Troubleshooting Table-Saw Motor Vibration

      Could be the pulleys, the belt, or the motor itself. September 17, 2008

My table saw has had a vibration problem from day one. I have had the motor off the saw with only the pulley remaining mounted and there is still vibration. The pulley and both motor bearings have been replaced with new and there is still vibration. What should I do next?

Forum Responses
(Solid Wood Machining Forum)
From contributor G:
Does it vibrate if you turn it on without the drive belt? I have seen out of balance pulleys causing vibrations.

From contributor J:
While checking, inspect the drive belt - they can cause vibration if they are defective.

From contributor S:
Try a dial indicator on your arbor.

From the original questioner:
To further clarify, the motor has been removed. It has a new pulley, and bearings. Running independently from the machine with the new pulley and bearings, it still has a vibration. Can anyone out there diagnose the problem, or hint at a good solution?

From contributor S:
If you have had this problem from day one, have you contacted the company that you bought it from? Use up the warranty while you have it.

From contributor C:
You have to do the test in steps.First, you run the motor with nothing on it. No pulley. If it vibrates, put a dial indicator on the arbor and see what the runout is. It should be .0015 at the max. If it has more runout than that, there is your problem. If it vibrates, but there is no runout, I would suspect the rotor itself. If you have had it off, it probably is not in balance.

If it runs smooth, the put the pulley on it and run it. If it vibrates, then it is the pulley. If it is smooth with the pulley, then add the belt. Here it gets a little more difficult because the belt has to drive the driven pulley so vibration at this point could be either in the belt or the driven pulley.

If you are not sure you know how to inspect the belt, get another and see if it runs the same with both belts. I assume that you replaced the bearings with the proper bearing and that the bearings have the proper fit in the bearing housing. I also assume that you put the end bells back on exactly as they were originally.

From contributor R:
What make and model saw is it? The "contractor" style saws will probably never run as smooth a unisaw or pm 66 due to the design, particularly the motor mount. You could also try a powerlock link belt which may help. You should also verify the pulleys are in correct alignment.

From the original questioner:
The saw is a General 350. The belts have been replaced with brand new ones - a matched set. The pulleys are aligned, and there is about 1/4 - 3/8 " deflection in the belts.

From contributor C:
When I broke a belt on my contractor saw I went to Napa and they gave me a green belt. I put it on, turned the saw on and it shook so hard it tripped the breaker on the motor. I went back and asked for a black belt, they told me their computer picked that belt for my saw for heat buildup, and if my saw vibrated there was something wrong with my motor or pulley. I got a black belt anyhow and put it on and it runs smooth. At a friend’s shop I saw his W&H moulder running with a green belt on and it was shaking so hard it was walking across the floor. If there is any chance your belts are the green ones that could be the problem.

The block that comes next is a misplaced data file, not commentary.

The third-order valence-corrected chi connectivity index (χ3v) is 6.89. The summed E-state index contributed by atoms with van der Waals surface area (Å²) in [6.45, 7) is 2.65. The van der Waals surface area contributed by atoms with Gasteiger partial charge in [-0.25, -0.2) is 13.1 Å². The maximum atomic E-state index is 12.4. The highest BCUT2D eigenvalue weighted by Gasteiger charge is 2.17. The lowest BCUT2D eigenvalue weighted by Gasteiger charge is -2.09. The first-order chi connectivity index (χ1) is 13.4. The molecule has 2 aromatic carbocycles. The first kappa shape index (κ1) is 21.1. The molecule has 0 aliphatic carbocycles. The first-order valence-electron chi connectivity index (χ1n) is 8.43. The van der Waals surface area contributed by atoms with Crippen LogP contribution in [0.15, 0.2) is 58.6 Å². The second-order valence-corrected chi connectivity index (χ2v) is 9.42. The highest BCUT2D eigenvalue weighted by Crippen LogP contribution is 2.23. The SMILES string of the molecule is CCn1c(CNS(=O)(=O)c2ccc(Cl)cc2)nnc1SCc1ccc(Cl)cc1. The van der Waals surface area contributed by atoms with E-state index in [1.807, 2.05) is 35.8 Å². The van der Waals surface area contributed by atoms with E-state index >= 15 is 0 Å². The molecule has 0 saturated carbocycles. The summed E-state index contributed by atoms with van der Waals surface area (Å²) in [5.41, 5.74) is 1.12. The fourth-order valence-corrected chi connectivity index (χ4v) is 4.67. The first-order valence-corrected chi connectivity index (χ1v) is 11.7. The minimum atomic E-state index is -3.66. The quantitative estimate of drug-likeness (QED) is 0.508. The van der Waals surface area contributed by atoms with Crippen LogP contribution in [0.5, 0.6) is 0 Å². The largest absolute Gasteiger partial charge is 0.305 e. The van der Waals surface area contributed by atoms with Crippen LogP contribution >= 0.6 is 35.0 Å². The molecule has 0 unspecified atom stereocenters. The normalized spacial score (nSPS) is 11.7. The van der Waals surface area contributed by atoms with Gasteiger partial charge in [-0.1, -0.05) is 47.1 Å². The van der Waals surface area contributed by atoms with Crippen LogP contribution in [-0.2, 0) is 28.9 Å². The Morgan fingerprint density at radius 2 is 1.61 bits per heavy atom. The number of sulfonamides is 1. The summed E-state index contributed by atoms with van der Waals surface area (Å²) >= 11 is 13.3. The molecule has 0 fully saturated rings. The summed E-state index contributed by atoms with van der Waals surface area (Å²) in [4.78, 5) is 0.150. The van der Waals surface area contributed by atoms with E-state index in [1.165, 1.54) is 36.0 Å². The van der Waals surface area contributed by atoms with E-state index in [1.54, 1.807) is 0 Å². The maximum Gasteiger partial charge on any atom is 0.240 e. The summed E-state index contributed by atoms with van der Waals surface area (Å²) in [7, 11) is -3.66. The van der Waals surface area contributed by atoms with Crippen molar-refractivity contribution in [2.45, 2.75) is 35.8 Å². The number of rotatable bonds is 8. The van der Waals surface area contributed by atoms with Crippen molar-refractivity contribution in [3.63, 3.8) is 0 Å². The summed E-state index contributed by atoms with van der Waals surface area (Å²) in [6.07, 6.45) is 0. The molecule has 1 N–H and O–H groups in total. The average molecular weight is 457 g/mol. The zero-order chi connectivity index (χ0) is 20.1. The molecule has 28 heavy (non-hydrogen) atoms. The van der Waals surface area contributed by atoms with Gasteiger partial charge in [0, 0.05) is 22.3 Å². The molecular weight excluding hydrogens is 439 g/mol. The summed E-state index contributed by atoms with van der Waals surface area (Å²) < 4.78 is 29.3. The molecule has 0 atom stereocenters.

From contributor Y:
I've got a General 650 (same saw but left tilt) and it's silky smooth. You know the nickel test? I can stand a dime on it while running. Just to clarify your clarification - you ran the motor without the belts on and it still vibrated? That surely sounds like the motor, and personally I wouldn't troubleshoot it any further than that.

Would you like to add information to this article?
Interested in writing or submitting an article?
Have a question about this article?

Have you reviewed the related Knowledge Base areas below?
  • KnowledgeBase: Knowledge Base

  • KnowledgeBase: Solid Wood Machining

  • KnowledgeBase: Solid Wood Machining: Setup and Maintenance

    Would you like to add information to this article? ... Click Here

    If you have a question regarding a Knowledge Base article, your best chance at uncovering an answer is to search the entire Knowledge Base for related articles or to post your question at the appropriate WOODWEB Forum. Before posting your message, be sure to
    review our Forum Guidelines.

    Questions entered in the Knowledge Base Article comment form will not generate responses! A list of WOODWEB Forums can be found at WOODWEB's Site Map.

    When you post your question at the Forum, be sure to include references to the Knowledge Base article that inspired your question. The more information you provide with your question, the better your chances are of receiving responses.

    Return to beginning of article.

    Refer a Friend || Read This Important Information || Site Map || Privacy Policy || Site User Agreement

    Letters, questions or comments? E-Mail us and let us know what you think. Be sure to review our Frequently Asked Questions page.

    Contact us to discuss advertising or to report problems with this site.

    To report a problem, send an e-mail to our Webmaster

    Copyright © 1996-2019 - WOODWEB ® Inc.
    All rights reserved. No part of this publication may be reproduced in any manner without permission of the Editor.
    Review WOODWEB's Copyright Policy.

    The editors, writers, and staff at WOODWEB try to promote safe practices. What is safe for one woodworker under certain conditions may not be safe for others in different circumstances. Readers should undertake the use of materials and methods discussed at WOODWEB after considerate evaluation, and at their own risk.

    WOODWEB, Inc.
    335 Bedell Road
    Montrose, PA 18801

    Contact WOODWEB

  • WOODWEB - the leading resource for professional woodworkers

      Home » Knowledge Base » Knowledge Base Article